Or should we teach critical thinking to undergraduates, so that the rising generation, all too comfortable with the Wikipedia way to knowledge, are obliged to weigh historiography intelligently? The signed agreement includes one of the last important demands of the protesters, that they be given complete amnesty for violating university rules in the course of the protest. History college survey textbooks all emphasize the impact of slavery and race exploitation in the tortured path from the American Revolution to modernity; previous generations uniformly praised the “greatest generation” that founded the American republic, pretending that democracy was in its embryonic phase in 1776, when a parade of giant thinkers introduced the glorious personal freedoms that we always hear our politicians claiming proud citizens have “fought and died for.” We don’t have to embrace bottom-up history as the only valid interpretation when we reject the “great white men” theory of history. One can see quite easily whether or not Princeton professors are sufficiently attuned to students’ demands for closer attention to issues of race and equality. Here are some of the listings: HIS 386 “African-American History to 1863,” HIS 477 “The Civil Rights Movement,” HIS 280 “Approaches to American History,” which focuses on documents relating to three major events: the Salem Witch Trials, Denmark Vesey’s Slave Insurrection Conspiracy, and the Little Rock Integration Crisis.

Also, an undergraduate can take HIS 315 “Colonial and Post-Colonial Africa.” HIS 447 “Ethnicity and History,” which looks at the various elements affecting discrimination and poverty. But the real kicker is HIS 402 “Princeton and Slavery,” taught by a full professor, Martha Sandweiss, who recently published the book, Passing Strange: A Gilded Age Tale of Love and Deception across the Color Line (Penguin, 2009). This promise was verbalized by VP Calhoun. *BJL members will be involved in a working group with the staff of the Residential Colleges to begin discussions on the viability of the formation of Affinity Housing for those interested in black culture. Dean Gonzalez will work with the BJL to invite two members to attend the meeting on December 8th to discuss with the General Education Task Force the possibility of a diversity requirement.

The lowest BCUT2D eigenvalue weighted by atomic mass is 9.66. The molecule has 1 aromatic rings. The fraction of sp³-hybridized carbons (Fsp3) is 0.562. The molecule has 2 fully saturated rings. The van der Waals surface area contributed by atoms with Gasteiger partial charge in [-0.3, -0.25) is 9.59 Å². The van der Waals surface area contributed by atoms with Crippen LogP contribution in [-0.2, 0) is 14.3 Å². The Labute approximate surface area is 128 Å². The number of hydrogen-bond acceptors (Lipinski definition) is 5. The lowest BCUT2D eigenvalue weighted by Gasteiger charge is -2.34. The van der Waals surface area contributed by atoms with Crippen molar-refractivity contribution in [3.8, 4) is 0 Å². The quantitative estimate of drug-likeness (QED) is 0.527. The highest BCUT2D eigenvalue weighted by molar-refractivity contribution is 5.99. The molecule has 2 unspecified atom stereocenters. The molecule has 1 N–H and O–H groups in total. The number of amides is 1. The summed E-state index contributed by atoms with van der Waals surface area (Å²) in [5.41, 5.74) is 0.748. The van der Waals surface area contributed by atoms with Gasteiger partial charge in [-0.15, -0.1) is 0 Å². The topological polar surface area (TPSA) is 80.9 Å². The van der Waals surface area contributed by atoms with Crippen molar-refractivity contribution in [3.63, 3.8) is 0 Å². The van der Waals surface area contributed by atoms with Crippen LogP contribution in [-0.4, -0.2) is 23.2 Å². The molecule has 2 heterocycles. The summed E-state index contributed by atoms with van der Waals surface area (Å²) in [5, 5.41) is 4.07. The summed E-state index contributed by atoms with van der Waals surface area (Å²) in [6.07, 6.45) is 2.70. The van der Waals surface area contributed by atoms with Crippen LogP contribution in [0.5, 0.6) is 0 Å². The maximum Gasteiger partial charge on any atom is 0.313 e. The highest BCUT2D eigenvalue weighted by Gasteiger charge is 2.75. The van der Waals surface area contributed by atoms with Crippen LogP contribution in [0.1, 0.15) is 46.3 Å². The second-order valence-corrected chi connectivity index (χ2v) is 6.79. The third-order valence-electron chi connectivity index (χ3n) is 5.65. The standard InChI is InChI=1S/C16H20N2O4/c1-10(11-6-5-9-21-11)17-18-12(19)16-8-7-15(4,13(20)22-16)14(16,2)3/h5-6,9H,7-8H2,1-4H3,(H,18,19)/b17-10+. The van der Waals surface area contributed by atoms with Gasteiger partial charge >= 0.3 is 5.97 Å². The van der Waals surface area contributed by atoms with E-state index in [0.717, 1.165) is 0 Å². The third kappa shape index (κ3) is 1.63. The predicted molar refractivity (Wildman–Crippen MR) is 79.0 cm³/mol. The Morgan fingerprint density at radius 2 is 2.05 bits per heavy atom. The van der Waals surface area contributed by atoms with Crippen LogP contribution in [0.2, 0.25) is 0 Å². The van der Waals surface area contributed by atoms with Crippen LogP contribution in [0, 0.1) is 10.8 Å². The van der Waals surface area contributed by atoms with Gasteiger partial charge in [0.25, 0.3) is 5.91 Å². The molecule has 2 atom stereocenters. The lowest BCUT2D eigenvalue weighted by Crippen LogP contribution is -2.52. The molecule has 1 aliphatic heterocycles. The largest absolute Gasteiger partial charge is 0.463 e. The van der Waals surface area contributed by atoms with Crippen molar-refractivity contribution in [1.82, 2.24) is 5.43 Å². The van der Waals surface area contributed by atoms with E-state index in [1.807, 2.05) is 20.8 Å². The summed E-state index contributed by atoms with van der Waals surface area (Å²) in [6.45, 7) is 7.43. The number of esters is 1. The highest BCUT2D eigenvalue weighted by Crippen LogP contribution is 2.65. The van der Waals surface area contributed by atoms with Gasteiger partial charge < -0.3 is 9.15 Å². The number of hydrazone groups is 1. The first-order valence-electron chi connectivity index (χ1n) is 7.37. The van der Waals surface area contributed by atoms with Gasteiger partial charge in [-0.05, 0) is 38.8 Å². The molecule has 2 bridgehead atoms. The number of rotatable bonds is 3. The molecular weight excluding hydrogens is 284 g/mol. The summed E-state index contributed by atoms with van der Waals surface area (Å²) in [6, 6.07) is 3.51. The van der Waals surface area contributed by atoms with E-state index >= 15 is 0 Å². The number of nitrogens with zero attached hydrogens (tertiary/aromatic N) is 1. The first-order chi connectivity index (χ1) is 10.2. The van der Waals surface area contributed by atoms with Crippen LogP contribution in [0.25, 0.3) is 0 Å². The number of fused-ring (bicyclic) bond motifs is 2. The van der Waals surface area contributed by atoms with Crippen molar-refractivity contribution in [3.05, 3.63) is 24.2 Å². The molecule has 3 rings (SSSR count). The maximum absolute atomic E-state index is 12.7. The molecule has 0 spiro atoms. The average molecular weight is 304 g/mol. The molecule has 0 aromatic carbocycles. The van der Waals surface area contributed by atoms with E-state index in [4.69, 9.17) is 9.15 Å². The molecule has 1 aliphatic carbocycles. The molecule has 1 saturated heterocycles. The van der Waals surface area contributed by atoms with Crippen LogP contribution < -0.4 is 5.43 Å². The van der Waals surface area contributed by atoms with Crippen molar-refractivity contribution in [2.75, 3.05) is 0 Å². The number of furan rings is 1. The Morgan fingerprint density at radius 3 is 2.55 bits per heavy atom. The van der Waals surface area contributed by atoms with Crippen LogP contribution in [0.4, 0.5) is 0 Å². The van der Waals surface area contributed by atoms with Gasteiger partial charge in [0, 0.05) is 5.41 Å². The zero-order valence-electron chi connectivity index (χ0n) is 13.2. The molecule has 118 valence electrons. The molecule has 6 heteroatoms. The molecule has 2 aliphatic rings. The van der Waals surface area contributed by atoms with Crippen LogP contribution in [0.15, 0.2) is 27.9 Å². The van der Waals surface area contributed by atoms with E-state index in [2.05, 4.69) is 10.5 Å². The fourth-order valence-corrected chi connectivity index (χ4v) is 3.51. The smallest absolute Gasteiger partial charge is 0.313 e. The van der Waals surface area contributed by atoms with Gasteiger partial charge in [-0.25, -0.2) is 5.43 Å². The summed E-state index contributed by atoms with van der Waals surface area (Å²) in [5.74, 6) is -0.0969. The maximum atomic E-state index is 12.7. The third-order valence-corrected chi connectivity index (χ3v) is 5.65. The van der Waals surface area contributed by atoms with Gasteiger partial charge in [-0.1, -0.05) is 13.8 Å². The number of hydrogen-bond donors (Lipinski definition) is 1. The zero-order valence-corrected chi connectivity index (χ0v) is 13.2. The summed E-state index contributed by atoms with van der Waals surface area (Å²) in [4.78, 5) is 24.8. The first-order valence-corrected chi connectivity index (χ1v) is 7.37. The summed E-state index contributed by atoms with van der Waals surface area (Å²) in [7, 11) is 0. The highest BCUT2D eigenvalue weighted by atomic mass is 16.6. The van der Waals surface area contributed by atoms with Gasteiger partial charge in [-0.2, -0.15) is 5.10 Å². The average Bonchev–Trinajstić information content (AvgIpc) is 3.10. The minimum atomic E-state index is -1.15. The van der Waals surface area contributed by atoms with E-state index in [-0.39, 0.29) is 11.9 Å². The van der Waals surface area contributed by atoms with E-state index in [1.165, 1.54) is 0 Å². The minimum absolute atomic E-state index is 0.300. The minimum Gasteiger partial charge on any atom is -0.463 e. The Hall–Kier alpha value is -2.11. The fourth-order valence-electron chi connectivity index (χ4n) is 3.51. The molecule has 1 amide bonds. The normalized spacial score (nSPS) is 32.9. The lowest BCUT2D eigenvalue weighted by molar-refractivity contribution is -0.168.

On the final demand concerning amnesty from disciplinary action for those who remained in President Eisgruber’s office overnight on November 18th, 2015. *No formal disciplinary action has been nor will be initiated if students peacefully leave President Eisgruber’s office tonight. His legacy is a complicated one—in his day, as a liberal, he promoted international peace and understanding; he worked tirelessly, through diplomacy, to build institutions that he hoped would prevent a second world war. In a statement posted on the university’s Web site, Eisgruber thanked the protesters: “We appreciate the willingness of the students to work with us to find a way forward for them, for us and for our community.” Maybe what happened at Princeton isn’t representative of a shift in student demands and university responses over the past 20 years. Better that Princeton students, with their obvious intellectual prospects, should focus on racism in our legal justice system, the connection of race to class and poverty in America, and the way racism creeps into U.S. foreign policy.

Make a difference like Bryan Stevenson, Harvard Law graduate, who went on to found the Equal Justice Initiative, challenging ingrained bias against poor and minorities.